Positive Reviews

“My cat ate dry food for the first time in preference to the canned food. It smells like its’ ingredients – you can tell the different flavors apart. The fact that the animals are raised humanely and this is a sustainable effort is important for me, and that’s why I happily pay more.”- NLH reviewing Open Farm Homestead Turkey & Chicken Grain-Free Dry Food

“My cats enjoyed this food. I have a cat that is allergic to just about every food on the market so it’s very hard to find something she is able to digest without getting sick. This food is not only sourced ethically and naturally, but it has nothing she’s allergic to in it!”- Brianne Thomas reviewing Open Farm Wild-Caught Salmon Grain-Free Dry Food

Negative Reviews

“She ate small amounts (compared to the amount she usually eats) about three times and then would not touch it anymore. Gave it away.”- Gray Vegan reviewing Open Farm Catch-of-the-Season Grain-Free Dry Food

“Cats do not eat vegetables!!! Pumpkin is a vegetable which contains a lot starch!!! Don’t know why the company even put coconut oil in the cat food. For that reason, I think this cat food is overpriced and probably won’t buy it again.”- Joyce Huang reviewing Open Farm Pasture-Raised Lamb Grain-Free Dry Food

What Did Our Test Cats Think?

Open Farm Cat Food Review Testing

Kate Barrington / Cats.com

Overall, my test cats seemed to enjoy Open Farm cat food. They dug eagerly into the dry food and loved the wet food as well. All of the products tested had a strong meaty aroma my test cats found very appealing.

Personally, I appreciated the thought Open Farm puts into their packaging. Their bags of dry food are designed to sit upright and their wet food is packaged in resealable cardboard cartons.

Open Farm Cat Food – Top 3 Recipes Reviewed

Product Name Food Type Main Protein Source Calories Price Our Grade
Wild-Caught Salmon Recipe Dry Cat Food Dry Salmon 470 kcal/cup $6.87 per lb A-
Pasture-Raised Lamb Recipe Dry Cat Food Dry Lamb 470 kcal/cup $6.44 per lb A-
Herring and Mackerel Rustic Blend Wet Cat Food Wet Herring 750 kcal/kg $0.49 per oz A

#1 Wild-Caught Salmon Recipe Dry Cat Food

This dry food formula features three high-quality sources of animal-based protein as the top three ingredients: wild Pacific salmon, ocean whitefish meal, and ocean herring meal.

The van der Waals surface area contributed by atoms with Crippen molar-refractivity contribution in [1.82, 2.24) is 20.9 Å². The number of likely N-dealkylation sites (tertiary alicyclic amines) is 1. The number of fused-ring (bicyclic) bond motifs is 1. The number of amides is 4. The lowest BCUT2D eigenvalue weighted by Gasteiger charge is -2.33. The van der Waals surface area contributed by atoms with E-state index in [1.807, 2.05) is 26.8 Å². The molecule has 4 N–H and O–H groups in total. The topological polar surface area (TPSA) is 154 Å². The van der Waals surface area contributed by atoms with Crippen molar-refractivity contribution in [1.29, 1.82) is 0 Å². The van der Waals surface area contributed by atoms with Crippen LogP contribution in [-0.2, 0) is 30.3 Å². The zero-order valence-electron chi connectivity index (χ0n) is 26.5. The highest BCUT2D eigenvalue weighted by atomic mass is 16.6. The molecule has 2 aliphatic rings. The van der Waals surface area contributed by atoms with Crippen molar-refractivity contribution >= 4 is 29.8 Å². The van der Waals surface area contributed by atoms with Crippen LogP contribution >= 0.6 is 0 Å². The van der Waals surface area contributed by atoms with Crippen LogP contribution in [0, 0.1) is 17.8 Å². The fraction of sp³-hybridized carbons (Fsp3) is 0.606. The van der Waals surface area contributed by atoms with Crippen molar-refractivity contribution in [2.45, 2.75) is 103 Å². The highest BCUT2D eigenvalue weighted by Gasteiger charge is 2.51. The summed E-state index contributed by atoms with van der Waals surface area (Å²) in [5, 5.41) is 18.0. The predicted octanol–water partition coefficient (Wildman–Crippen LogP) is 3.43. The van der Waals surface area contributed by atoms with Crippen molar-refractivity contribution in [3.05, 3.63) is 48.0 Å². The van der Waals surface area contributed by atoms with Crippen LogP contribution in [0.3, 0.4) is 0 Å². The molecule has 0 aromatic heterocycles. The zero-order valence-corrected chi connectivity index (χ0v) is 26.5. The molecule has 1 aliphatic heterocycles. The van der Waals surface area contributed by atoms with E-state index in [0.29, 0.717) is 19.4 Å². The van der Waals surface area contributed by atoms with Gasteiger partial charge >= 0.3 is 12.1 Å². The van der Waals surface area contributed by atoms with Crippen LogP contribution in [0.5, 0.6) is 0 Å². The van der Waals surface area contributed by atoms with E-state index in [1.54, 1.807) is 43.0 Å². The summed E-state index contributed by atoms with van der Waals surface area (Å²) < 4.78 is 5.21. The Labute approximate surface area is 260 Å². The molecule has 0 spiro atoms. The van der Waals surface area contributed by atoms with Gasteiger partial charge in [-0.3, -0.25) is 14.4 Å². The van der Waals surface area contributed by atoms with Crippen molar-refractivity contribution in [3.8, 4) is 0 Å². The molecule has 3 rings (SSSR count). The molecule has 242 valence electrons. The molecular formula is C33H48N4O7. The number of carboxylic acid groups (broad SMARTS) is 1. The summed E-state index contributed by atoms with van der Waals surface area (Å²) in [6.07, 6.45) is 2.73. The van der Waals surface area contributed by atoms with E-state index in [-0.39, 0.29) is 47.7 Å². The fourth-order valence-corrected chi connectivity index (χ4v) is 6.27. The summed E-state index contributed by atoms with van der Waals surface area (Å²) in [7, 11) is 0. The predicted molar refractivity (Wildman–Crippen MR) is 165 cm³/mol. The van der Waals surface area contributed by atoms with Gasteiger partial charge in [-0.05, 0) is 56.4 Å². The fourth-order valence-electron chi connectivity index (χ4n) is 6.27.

We also love that this recipe includes two animal-based sources of added fat (herring and salmon oils), though the primary source is plant-based (coconut oil).

What we don’t like about this recipe is that it includes a significant number of plant ingredients include some which are high in plant-based proteins (garbanzo beans and red lentils). These ingredients contribute to a fairly high carbohydrate content estimated around 25%.

Overall, this is a protein-packed dry food rich in essential fatty acids, but it has an above-average carbohydrate content and is low in moisture.


Wild Pacific Salmon, Ocean Whitefish Meal, Ocean Herring Meal, Garbanzo Beans (Chickpeas), Red Lentils, Coconut Oil (preserved with mixed tocopherols), Herring Oil (preserved with mixed tocopherols), Pumpkin, Natural Flavor, Green Lentils, Salmon Oil, Non-GMO Cranberries, Chicory Root, Apples, Dandelion Greens, Choline Chloride, Salt, Turmeric, Dried Yucca, Schidigera Extract, Potassium Chloride, Mixed Tocopherols (a natural preservative), Calcium Carbonate, Zinc Proteinate, Iron Proteinate, Copper Proteinate, Manganese Proteinate, Sodium Selenite, Calcium Iodate, Vitamin E Supplement, Thiamine Mononitrate, Niacin Supplement, D-calcium Pantothenate, Biotin, Vitamin A Acetate, Riboflavin Supplement, Vitamin B12 Supplement, Vitamin D3 Supplement, Folic Acid, Taurine, Rosemary Extract.

Ingredients We Liked Ingredients We Didn’t Like Common Allergens

Ocean Whitefish Meal

Ocean Herring Meal

Herring Oil

Salmon Oil

Garbanzo Beans

Red Lentils

Coconut Oil


Guaranteed Analysis

Crude Protein: 41%
Crude Fat: 20%
Crude Fiber: 3%
Moisture: 8%
Ash: 8%

Dry Matter Basis

Protein: 44.57%
Fat: 21.74%
Fiber: 3.26%
Carbs: 21.74%

Caloric Weight Basis

Protein: 37.42%
Fat: 44.33%
Carbs: 18.25%


  • Two sources of animal-based fat (herring and salmon oils)
  • Contains several sources of animal-based protein
  • Free from fillers, by-products, and artificial additives


  • Doesn’t contain the moisture your cat needs
  • Contains some plant-based protein

#2 Pasture-Raised Lamb Recipe Dry Cat Food

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This dry food formula features lamb as the first ingredient but is otherwise incredibly similar to the previous recipe.

In addition to pasture-raised lamb, it contains both ocean whitefish meal and herring meal as well as a number of plant ingredients, including some rich in plant-based protein. The estimated carbohydrate content of this formula is similar, around 25%.

Where this recipe improves upon the previous is in the inclusion of herring oil as the first and primary source of added fat. Sunflower oil appears later in the list but isn’t high enough to be considered a main ingredient.

Overall, this is a protein-rich formula made with high-quality ingredients but it is still fairly high in carbohydrates and isn’t a single-source protein recipe which could be an issue for cats with allergies.